Robert Caulk: Probably we won’t. Or we’ll dump if we need to, or we’ll swap out for whatever replaces vllm. Trying to keep things modular so that future engineers are able to adapt with the tech that’s just blowing up and exploding right now. Right. The last thing to talk about here in a production scale environment is really minimizing the latency. I touched on this with Kubernetes ensuring that these services are sitting on the same network, and that is huge. But that talks about decommunication latency. But when you start talking about getting hit with a ton of traffic, production scale, tons of people asking a question all simultaneously, and you needing to go hit a variety of services, well, this is where you really need to isolate that to an asynchronous environment.

Robert Caulk: And of course, if you could write this all in Golang, that’s probably going to be your best bet for us. We have some services written in Golang, but predominantly, especially the endpoints that the ML engineers need to work with. We’re using fast API on pydantic and honestly, it’s powerful. Pydantic V 2.0 now runs on Rust, and as anyone in the Qdrant community knows, Rust is really valuable when you’re dealing with highly parallelized environments that require high security and protections for immutability and atomicity. Forgive me for the pronunciation, that kind of sums up the production scale talk, and I’m happy to answer questions. I love diving into this sort of stuff. I do have some just general thoughts on why startups are so much more well positioned right now than some of these incumbents, and I’ll just do kind of a quick run through, less than a minute just to kind of get it out there. We can talk about it, see if we agree or disagree.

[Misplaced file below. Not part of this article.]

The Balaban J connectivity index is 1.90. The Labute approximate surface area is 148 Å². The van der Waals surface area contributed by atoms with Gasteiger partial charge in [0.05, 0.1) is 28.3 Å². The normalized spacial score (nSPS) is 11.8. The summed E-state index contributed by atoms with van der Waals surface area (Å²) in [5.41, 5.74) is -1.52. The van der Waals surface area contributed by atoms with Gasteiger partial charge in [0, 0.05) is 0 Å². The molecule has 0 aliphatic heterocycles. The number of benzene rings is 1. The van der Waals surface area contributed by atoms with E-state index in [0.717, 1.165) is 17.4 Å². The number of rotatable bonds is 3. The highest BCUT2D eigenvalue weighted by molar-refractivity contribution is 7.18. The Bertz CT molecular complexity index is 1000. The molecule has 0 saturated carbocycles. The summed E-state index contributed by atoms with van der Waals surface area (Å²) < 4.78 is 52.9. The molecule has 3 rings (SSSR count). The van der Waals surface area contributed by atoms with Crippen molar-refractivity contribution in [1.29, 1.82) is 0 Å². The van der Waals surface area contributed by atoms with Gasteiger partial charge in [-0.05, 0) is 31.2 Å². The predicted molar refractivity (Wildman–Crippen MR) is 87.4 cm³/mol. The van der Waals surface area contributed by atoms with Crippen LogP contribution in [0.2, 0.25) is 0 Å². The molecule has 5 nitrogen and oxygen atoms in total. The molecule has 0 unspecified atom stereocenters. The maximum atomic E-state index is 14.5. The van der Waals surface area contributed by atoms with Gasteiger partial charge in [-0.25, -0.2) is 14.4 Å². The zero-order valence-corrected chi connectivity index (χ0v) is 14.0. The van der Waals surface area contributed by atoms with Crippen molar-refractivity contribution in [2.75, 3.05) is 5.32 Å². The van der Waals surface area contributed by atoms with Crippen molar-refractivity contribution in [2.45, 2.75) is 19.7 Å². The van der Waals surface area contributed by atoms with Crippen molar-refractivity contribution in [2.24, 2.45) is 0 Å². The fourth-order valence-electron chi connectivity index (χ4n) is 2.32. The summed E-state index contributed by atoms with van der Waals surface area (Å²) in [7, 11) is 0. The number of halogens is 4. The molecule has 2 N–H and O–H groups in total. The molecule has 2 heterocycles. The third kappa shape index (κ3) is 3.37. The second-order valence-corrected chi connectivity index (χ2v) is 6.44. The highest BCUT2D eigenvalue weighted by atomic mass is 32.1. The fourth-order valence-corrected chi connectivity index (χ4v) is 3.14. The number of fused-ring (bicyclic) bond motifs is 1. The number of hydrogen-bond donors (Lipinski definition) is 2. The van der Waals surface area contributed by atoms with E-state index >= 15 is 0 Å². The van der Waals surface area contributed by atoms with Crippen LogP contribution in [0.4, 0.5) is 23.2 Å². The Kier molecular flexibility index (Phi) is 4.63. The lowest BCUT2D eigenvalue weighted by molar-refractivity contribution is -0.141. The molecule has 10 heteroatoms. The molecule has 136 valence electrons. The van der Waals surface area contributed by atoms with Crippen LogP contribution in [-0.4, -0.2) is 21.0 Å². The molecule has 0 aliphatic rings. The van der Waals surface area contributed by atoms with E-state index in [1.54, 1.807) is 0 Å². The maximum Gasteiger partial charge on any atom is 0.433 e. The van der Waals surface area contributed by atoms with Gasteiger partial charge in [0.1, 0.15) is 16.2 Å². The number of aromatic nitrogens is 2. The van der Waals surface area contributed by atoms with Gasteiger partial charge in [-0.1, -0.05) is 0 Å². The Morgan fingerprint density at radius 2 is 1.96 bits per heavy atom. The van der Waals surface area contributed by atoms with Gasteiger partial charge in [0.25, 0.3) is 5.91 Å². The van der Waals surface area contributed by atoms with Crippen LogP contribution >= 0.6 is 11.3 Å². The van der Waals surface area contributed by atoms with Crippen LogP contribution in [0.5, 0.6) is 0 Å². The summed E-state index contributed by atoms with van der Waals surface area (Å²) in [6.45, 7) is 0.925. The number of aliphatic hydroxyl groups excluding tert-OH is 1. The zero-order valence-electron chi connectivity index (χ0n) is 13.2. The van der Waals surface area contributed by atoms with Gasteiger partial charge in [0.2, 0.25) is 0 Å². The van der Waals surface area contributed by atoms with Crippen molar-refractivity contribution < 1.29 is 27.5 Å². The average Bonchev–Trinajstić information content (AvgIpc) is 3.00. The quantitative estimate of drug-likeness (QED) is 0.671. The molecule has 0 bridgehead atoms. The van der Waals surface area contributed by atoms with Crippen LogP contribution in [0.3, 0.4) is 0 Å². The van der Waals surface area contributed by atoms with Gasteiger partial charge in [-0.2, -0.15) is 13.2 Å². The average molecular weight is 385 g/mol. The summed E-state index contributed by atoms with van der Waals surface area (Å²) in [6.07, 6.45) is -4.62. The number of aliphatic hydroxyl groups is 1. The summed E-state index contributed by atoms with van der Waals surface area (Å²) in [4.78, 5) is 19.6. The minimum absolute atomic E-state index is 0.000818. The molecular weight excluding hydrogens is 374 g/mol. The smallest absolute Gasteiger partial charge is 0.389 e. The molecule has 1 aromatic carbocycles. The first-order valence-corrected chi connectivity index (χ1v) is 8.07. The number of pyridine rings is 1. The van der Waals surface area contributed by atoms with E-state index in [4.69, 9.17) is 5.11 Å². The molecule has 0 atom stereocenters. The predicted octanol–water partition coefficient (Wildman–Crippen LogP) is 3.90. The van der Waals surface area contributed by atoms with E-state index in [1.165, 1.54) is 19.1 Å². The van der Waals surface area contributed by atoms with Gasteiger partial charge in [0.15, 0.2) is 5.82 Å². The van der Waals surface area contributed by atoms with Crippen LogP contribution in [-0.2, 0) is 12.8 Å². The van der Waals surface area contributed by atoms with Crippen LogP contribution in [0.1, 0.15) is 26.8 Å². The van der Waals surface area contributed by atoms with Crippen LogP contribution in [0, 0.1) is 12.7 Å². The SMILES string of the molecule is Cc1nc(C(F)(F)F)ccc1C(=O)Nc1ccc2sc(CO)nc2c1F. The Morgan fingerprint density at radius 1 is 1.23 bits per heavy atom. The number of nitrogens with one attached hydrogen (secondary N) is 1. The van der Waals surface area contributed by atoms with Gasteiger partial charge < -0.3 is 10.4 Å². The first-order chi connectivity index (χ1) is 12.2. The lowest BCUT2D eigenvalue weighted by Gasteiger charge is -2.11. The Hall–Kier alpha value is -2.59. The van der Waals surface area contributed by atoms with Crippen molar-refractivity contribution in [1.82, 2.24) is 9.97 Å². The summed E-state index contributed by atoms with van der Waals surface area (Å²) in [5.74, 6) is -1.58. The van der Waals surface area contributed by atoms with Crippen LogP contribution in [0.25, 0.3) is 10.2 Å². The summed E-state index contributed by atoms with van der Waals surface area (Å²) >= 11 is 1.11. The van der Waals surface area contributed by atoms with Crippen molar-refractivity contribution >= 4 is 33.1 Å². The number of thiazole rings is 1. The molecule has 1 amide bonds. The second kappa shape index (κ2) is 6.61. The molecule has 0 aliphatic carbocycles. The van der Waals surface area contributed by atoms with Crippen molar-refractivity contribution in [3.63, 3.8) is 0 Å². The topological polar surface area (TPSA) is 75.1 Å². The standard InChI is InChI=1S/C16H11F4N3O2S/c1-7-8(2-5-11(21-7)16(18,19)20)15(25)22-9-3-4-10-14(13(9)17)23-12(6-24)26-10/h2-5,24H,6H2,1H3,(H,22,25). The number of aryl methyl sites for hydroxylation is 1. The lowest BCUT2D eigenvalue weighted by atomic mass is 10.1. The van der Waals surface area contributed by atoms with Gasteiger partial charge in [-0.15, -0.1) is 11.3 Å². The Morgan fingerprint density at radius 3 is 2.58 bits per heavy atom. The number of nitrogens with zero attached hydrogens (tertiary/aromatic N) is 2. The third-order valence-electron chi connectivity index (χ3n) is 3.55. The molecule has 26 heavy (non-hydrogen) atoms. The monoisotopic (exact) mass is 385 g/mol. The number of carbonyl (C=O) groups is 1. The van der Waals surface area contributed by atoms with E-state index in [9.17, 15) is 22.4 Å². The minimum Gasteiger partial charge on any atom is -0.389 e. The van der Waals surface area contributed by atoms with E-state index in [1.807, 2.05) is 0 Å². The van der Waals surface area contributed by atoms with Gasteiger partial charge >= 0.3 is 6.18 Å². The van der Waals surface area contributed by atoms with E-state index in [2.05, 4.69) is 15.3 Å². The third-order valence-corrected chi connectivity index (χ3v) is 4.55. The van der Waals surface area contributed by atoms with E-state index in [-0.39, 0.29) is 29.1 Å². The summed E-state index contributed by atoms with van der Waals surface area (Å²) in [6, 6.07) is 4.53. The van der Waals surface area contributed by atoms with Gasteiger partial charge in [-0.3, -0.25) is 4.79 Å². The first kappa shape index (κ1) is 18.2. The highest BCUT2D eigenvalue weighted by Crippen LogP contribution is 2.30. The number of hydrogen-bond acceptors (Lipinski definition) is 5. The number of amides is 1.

Robert Caulk: But you touched on it, Demetrios, in the introduction, which was the best practices have not been established. That’s it. That is why startups have such a big advantage. And the reason they’re not established is because, well, the new paradigm of technology is just underexplored. We don’t really know what the limits are and how to properly handle these things. And that’s huge. Meanwhile, some of these incumbents, they’re dealing with all sorts of limitations and resistance to change and stuff, and then just market expectations for incumbents maintaining these kind of legacy products and trying to keep them hobbling along on this old tech. In my opinion, startups, you got your reasoning engine building everything around a reasoning engine, using that reasoning engine for every aspect of your system to really open up the adaptivity of your product.

Robert Caulk: And okay, I won’t put elasticsearch in the incumbent world. I’ll keep elasticsearch in the middle. I understand it still has a lot of value, but some of these vendor lock ins, not a huge fan of. But anyway, that’s it. That’s kind of all I have to say. But I’m happy to take questions or chat a bit.